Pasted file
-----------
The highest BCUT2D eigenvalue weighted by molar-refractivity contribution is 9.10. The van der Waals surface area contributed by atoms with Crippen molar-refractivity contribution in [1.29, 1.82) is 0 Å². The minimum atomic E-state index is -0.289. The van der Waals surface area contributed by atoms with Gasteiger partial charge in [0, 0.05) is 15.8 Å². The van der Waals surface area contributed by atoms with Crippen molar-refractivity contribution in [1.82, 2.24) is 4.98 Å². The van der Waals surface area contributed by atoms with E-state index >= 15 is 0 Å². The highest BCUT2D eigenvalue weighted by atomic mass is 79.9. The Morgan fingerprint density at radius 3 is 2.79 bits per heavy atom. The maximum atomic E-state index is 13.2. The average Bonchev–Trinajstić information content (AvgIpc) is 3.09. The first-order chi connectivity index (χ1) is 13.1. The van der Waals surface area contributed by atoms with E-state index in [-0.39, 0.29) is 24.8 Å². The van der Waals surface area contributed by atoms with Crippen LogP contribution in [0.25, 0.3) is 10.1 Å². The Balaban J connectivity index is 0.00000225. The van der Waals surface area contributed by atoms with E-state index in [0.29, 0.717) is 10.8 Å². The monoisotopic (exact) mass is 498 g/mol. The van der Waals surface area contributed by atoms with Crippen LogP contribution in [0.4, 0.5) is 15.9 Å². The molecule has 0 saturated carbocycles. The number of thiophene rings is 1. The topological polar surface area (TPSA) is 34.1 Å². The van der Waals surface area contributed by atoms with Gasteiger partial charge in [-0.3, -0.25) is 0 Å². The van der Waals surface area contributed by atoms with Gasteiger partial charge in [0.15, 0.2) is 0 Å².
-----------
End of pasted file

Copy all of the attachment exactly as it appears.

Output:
The highest BCUT2D eigenvalue weighted by molar-refractivity contribution is 9.10. The van der Waals surface area contributed by atoms with Crippen molar-refractivity contribution in [1.29, 1.82) is 0 Å². The minimum atomic E-state index is -0.289. The van der Waals surface area contributed by atoms with Gasteiger partial charge in [0, 0.05) is 15.8 Å². The van der Waals surface area contributed by atoms with Crippen molar-refractivity contribution in [1.82, 2.24) is 4.98 Å². The van der Waals surface area contributed by atoms with E-state index >= 15 is 0 Å². The highest BCUT2D eigenvalue weighted by atomic mass is 79.9. The Morgan fingerprint density at radius 3 is 2.79 bits per heavy atom. The maximum atomic E-state index is 13.2. The average Bonchev–Trinajstić information content (AvgIpc) is 3.09. The first-order chi connectivity index (χ1) is 13.1. The van der Waals surface area contributed by atoms with E-state index in [-0.39, 0.29) is 24.8 Å². The van der Waals surface area contributed by atoms with Crippen LogP contribution in [0.25, 0.3) is 10.1 Å². The Balaban J connectivity index is 0.00000225. The van der Waals surface area contributed by atoms with E-state index in [0.29, 0.717) is 10.8 Å². The monoisotopic (exact) mass is 498 g/mol. The van der Waals surface area contributed by atoms with Crippen LogP contribution in [0.4, 0.5) is 15.9 Å². The molecule has 0 saturated carbocycles. The number of thiophene rings is 1. The topological polar surface area (TPSA) is 34.1 Å². The van der Waals surface area contributed by atoms with Gasteiger partial charge in [-0.3, -0.25) is 0 Å². The van der Waals surface area contributed by atoms with Gasteiger partial charge in [0.15, 0.2) is 0 Å².